Addendum: “The art of medicine, is the mastery of chaos” was the leading quote to my 1984 handbook Facts and Formulas created for medical students and house-staff.  Each fact and formula was cited from the original scientific articles.  The final quote and warning was nested on the final page:  “To be ignorant of one’s ignorance, is the malady of the ignorant.”(Amos Bronson Alcott)

Image: As Jack Webb in Dragnet remarked, “Just the facts, Ma’am.”https://www.sbs.com.au/guide/article/2016/10/12/just-facts-maam-tv-cop-procedurals-dragnet-deep-water

1. S?usan McKinnon, ?On Kinship and Marriage: A Critique?e of the Genetic and Gender Calcu?lu?s of Ev?ol?utionar?y Ps?ycholog?y,? In S. McKinnon and S. Sil?verman editors, Complexities: Beyond Nature and Nurture, 106-131 (Chicago: University of Chicago Press, 2005). 

2.Warren Shapiro, ?What H?man Kinship is Primarily? Abo?ut: To?wards a Critiq?e of the Ne? Kinship St?dies.? Social Anthropology (2008) 16: 137-153. 

2. a. Robert Parkin, What Shapiro and McKinnon are all about, and why kinship still needs anthropologists. Social Anthropology/Anthropology Social (2009) 17, 2 158–170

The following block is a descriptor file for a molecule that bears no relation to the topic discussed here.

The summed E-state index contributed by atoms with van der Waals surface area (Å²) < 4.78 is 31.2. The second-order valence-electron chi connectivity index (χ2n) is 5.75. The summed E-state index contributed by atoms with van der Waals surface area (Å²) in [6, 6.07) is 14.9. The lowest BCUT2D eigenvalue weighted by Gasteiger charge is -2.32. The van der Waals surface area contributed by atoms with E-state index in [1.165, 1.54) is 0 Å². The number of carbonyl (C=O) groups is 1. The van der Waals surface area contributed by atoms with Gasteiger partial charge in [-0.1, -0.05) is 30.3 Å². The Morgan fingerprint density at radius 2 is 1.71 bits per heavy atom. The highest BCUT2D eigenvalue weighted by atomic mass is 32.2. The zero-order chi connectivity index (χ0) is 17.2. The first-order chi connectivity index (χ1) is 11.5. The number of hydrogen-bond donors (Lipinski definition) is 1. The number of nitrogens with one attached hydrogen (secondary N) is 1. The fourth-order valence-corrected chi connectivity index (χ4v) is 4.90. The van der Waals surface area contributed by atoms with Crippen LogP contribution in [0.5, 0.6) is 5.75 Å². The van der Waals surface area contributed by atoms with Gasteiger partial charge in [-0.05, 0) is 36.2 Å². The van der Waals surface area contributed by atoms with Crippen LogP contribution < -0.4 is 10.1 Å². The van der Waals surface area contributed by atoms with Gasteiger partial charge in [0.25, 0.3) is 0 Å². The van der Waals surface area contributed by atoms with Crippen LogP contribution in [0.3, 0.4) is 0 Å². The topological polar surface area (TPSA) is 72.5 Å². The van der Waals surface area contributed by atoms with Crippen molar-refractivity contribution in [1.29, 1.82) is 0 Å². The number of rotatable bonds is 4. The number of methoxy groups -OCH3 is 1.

3. Marcia Inhorn, He Won?t Be M? Son: Middle Eastern Men?s Discourses of Gamete Donation.? Medical Anthropology? Q?uarterly? 20 (2006): 94-120. 

4. Lea Taragin-Zeller (2019) ?Conceiv?ing God?s Children?: Tow?ard a Flex?ible Model of Reproductive Decision-Making, Medical Anthropology, 38:4, 370-383.

5. Susan Martha Kahn, Reproducing Jews: A Cultural Account of Assisted Conception in Israel (Duke University Press, 2000). 

6. Anaïs Nin did employ this statement in her 1961 work “Seduction of the Minotaur”.

7. Robert Rollings, Facts and Formulas, 1984(self published)

8 replies on “What is kinship?”

Dr. Rollings, I really enjoyed your take on the readings for this module. I like how you explained their interrelation with each other by how they all discuss kinship, while also pointing out that even with this main theme, they were all very different. I think it’s essential that we all understand how kinship cannot totally and completely be defined because everyone interprets it differently based on their own personal experiences, as you depicted above.